BERLIN (Reuters) - German unemployment rose to its highest level in two-and-a-half years in November, new data showed, a day after Chancellor Angela Merkel unveiled coalition plans that row back on decade-old reforms credited with rejuvenating the labor market.
The number of people out of work increased for a fourth consecutive month, climbing by 10,000 to 2.985 million on a seasonally adjusted basis, data from the Labour Office showed. That was far more than the rise of 1,000 that economists had forecast in a Reuters poll.
Major German companies have said they will slash jobs, with construction and machinery group Bauer (B5AG.DE) planning to cut its workforce by as much as 3 percent and utility RWE (RWEG.DE) also laying out plans for thousands of job cuts.
Workers at aerospace group EADS EAD.PA staged walkouts across Germany on Thursday over plans to slash defense jobs at the parent of planemaker Airbus.
The jobless rate held steady at 6.9 percent, close to its lowest since Germany reunified more than two decades ago, and a level that crisis-stricken peers like Greece and Spain, where more than one in four people is out of work, can only dream of.
But Germany’s leading economic institutes have warned that plans to introduce a minimum wage of 8.50 euros per hour, as laid out in a coalition deal agreed by Merkel and the Social Democrats (SPD) on Wednesday, could lead to job losses.
“Today’s numbers send a clear warning that the labour market has reached its natural rate of unemployment,” said Carsten Brzeski, senior economist at ING.
“To continue the current job market miracle or start a new one, a minimum wage should be flanked by additional measures to create new jobs.”
Data from the Statistics Office earlier on Thursday showed the number of people in work climbing to a record high of more than 42 million — only the second time this threshold has been breached since reunification in 1990.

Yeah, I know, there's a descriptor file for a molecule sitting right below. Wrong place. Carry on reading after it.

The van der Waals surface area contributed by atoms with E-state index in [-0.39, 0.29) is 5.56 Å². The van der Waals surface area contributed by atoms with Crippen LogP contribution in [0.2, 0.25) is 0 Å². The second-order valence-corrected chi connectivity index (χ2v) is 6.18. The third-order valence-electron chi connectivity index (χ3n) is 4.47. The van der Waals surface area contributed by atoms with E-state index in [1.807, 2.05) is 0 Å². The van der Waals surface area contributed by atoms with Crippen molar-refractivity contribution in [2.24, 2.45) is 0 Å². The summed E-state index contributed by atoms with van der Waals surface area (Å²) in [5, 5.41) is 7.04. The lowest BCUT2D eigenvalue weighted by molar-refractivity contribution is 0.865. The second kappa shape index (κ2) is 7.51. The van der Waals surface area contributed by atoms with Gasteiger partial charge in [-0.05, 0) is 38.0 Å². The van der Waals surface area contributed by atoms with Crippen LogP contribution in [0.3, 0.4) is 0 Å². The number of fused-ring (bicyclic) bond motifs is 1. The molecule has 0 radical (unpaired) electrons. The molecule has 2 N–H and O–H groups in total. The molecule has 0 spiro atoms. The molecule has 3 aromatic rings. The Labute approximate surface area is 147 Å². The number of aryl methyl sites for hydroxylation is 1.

That bodes well for domestic demand, on which Berlin is relying to prop up growth this year as the traditionally export-driven economy suffers from weakening demand from the euro zone and a slowdown in emerging markets.
Moderate inflation, robust wage hikes and low interest rates are also encouraging Germans, traditionally a nation of savers, to splash out more cash.
Morale among consumers climbed to a 6-year high heading into December. And data last week showed domestic demand drove growth of 0.3 percent between July and September, helping the euro zone stave off stagnation, while foreign trade dragged.
Other data has shown business morale surging to its highest level in 1-1/2 years, suggesting firms may hire more staff in the future, and the private sector is growing faster, with service providers recruiting more staff as their order books were fuller, though factories slashed jobs.
Still, some economists have panned the 185-page policy blueprint unveiled on Wednesday by Merkel and the SPD. The coalition program would increase pensions and tighten rules on temporary work introduced under the “Agenda 2010” reforms of SPD Chancellor Gerhard Schroeder.
The parties also agreed to a far smaller boost in public infrastructure spending than many observers had expected.
Reporting by Michelle Martin; Editing by Noah Barkin